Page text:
Faith in society

It’s a pretty sad state of affairs.

The primary thing keeping the economy from a full restart is for people to not be jerks, act responsibly and respect their fellow citizens. It’s not a matter of freedom, it’s a matter of being a decent human being.

People complain about regulations and mandates, but if people would act responsibly and follow some commonsense guidelines, they wouldn’t be necessary.

It’s that way throughout society: Conservatives say there are too many regulations, and they’re right, but without them, a segment of society will be unethical or irresponsible and hurt or defraud their fellow citizens.

With so many people putting selfishness and greed above the overall well-being, it’s hard to have faith in society, and to have any hope the virus will be controlled, and the economy will recover.

Keith Stone

Winston-Salem

Mobs

“Crucify him, crucify him!” was the organized mob’s cry, by capturing and manipulating public opinion, in order to force Pontius Pilate to crucify an innocent man — Jesus Christ. All that was done, not by the way of justice, even though justice had the accused in custody, charged and awaiting trial (to establish the truth) but to give in to the evil of the mob’s demand — crucify him, despite Pontius Pilate’s verdict — Not guilty! Justice failed terribly!

Peaceful demonstrations are necessary to convey the people’s concern. When the peaceful demonstrations are joined by violent destructiveness, the peaceful should show their sincerity to peace and stop their demonstration.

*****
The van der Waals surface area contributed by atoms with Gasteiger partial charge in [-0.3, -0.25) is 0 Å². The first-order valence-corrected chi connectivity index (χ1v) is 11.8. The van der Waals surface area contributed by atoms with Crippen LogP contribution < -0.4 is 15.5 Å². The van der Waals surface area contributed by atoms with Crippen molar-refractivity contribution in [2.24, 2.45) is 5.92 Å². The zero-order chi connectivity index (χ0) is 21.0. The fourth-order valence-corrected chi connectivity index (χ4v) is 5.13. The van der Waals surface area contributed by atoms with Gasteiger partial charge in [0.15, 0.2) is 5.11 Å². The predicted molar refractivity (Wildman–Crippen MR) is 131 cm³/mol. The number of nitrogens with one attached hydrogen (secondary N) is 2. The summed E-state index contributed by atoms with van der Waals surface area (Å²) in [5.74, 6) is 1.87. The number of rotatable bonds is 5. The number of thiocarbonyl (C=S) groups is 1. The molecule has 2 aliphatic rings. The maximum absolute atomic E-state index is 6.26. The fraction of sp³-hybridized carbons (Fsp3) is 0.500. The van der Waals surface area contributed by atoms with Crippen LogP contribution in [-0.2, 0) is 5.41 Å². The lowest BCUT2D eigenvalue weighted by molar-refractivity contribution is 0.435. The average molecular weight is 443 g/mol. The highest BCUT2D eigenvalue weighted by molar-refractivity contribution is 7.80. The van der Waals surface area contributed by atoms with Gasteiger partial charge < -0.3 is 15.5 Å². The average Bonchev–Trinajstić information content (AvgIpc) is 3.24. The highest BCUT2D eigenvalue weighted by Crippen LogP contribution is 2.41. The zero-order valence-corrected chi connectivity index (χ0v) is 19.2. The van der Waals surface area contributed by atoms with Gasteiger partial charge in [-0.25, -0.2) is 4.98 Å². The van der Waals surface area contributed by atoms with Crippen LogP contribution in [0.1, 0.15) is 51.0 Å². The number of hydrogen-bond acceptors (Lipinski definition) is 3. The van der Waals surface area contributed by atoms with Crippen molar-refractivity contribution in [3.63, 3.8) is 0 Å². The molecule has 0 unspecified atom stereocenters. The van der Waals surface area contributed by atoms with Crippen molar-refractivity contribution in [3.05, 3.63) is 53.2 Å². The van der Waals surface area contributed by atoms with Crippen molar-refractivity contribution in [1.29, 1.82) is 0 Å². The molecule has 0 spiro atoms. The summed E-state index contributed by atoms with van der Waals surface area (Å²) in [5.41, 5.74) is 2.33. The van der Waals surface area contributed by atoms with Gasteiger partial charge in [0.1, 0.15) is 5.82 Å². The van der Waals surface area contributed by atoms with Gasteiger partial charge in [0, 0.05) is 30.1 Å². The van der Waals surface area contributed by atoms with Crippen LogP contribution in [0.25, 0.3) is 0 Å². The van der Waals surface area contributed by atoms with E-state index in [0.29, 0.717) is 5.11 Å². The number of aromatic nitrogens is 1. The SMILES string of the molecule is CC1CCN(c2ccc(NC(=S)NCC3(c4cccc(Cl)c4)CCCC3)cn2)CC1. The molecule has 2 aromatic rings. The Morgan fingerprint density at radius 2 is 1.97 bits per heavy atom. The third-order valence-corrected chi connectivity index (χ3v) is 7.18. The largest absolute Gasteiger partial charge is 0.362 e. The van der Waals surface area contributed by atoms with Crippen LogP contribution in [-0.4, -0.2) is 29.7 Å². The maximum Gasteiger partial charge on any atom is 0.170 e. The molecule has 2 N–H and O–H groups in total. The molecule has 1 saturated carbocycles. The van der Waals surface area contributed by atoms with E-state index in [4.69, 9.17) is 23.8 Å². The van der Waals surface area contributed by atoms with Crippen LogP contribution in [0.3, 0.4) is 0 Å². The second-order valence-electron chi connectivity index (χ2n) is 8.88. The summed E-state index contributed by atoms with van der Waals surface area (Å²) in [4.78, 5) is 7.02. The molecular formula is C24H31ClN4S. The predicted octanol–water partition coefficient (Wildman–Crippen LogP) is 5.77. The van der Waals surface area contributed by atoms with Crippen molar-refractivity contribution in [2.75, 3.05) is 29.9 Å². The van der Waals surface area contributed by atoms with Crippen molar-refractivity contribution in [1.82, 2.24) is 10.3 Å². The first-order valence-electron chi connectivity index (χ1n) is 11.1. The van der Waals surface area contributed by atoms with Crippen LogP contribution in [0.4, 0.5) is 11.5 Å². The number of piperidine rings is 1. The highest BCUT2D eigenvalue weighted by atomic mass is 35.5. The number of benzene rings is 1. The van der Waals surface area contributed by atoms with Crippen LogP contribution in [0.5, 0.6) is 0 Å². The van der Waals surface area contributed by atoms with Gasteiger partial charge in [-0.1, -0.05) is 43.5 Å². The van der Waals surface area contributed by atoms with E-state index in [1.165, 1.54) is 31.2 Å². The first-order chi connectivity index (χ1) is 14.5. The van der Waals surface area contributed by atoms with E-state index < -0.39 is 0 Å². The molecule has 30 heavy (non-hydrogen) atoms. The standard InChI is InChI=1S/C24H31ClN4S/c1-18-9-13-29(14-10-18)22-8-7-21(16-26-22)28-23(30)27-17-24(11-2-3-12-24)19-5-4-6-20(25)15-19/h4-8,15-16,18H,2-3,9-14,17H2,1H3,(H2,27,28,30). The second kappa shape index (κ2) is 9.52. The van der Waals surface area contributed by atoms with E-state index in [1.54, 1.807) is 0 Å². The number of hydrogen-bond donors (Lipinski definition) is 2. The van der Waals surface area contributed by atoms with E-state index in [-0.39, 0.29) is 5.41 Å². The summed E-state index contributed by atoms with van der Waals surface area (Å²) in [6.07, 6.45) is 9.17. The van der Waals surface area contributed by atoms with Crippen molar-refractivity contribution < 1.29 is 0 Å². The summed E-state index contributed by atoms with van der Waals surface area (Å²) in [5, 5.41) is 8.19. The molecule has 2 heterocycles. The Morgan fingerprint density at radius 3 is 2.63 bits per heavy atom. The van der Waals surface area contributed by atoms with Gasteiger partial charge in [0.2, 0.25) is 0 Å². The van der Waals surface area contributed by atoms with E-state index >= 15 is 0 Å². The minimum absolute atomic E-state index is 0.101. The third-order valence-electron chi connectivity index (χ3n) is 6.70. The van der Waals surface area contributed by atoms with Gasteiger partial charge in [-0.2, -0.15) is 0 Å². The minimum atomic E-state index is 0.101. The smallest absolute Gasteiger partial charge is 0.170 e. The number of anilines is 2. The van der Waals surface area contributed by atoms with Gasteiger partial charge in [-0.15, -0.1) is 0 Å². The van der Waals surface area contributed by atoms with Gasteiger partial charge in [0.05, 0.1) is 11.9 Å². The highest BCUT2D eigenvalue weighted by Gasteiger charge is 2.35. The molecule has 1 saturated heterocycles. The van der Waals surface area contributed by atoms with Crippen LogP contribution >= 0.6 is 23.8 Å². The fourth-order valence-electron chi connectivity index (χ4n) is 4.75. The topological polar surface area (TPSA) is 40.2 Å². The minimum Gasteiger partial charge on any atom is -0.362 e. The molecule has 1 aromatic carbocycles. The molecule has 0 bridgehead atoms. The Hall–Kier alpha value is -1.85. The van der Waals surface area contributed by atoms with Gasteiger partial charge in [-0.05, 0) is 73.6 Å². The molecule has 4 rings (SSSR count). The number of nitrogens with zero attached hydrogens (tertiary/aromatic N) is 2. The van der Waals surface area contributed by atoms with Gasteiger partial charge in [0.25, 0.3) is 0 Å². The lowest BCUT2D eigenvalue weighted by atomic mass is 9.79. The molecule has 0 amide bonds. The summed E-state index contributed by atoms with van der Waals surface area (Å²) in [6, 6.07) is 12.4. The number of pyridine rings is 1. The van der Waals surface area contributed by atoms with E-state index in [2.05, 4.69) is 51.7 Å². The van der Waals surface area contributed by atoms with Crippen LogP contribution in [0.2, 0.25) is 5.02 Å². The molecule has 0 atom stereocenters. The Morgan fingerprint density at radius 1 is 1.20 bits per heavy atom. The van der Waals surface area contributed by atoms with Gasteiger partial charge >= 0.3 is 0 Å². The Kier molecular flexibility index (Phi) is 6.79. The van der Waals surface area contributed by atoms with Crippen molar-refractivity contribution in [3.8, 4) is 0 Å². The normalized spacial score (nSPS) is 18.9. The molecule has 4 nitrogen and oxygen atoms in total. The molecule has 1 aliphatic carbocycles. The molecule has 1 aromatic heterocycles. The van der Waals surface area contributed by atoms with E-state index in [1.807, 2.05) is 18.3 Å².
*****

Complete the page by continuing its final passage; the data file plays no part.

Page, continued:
Mob outrage and violence have a long history of courting injustice. It has been observed that large peaceful demonstrations have an underbelly of violence to convey their power and get their way.

The recent large peaceful demonstrations, and violent demonstrations, have a chilling effect for one’s safety, job, property, business and justice. The magnitude of the demonstrations, worldwide, makes one wonder if the organizers are not for world government run by the deep state in governments, education, religions, secular organizations and news.

Is crucifying our freedom to speak and our subjugation the mob’s goal, as in China’s Cultural Marxist Revolution/Leninism? Above their cries and tactics for power, good policemen have done a good job protecting our freedom of speech, along with our right to life, liberty and property, by fighting crime.

E.A. Timm

Walnut Cove

Preferred candidates

Remember “Lying Ted” — Sen. Ted Cruz? Remember “Little Marco” — Sen. Marco Rubio? I wish one of them had been elected president in 2016.

Here is my presidential candidate recommendation for 2020: “Vote for Sleepy Joe (Joe Biden), and then sleep better tonight!”

Dennis Thompson

Pilot Mountain

Integrity and compassion

I have heard Terri LeGrand speak several times and have been impressed with her thoughtful plans to move our community forward.

Certainly 2020, thus far, has been difficult for all of us. That is why it is extremely important that we vote for a candidate this November who will bring a fresh voice and extensive problem-solving skills to the challenges we face here in North Carolina and in our community.

Terri LeGrand, running for N.C. Senate District 31, is such a candidate. With her work in education, Terri has always been a strong advocate for our public schools and teachers. She supports increased funding for Medicaid, which would bring $400 million into the state while helping more than 400,000 North Carolnians gain access to health care.

Terri has worked to enrich programs that help people for almost 20 years. She co-founded the Piedmont Earth Day Fair and believes that clean air and water are essential for all citizens.

The COVID-19 pandemic and subsequent recovery demands a candidate who exhibits intelligence, integrity and compassion. North Carolina needs individuals in the Senate who are willing to listen and to lead as our state looks to the future. Terri LeGrand is a candidate who demonstrates that real leadership is possible for our state and for District 31.

Andrea Norgaard Ostberg

Winston-Salem

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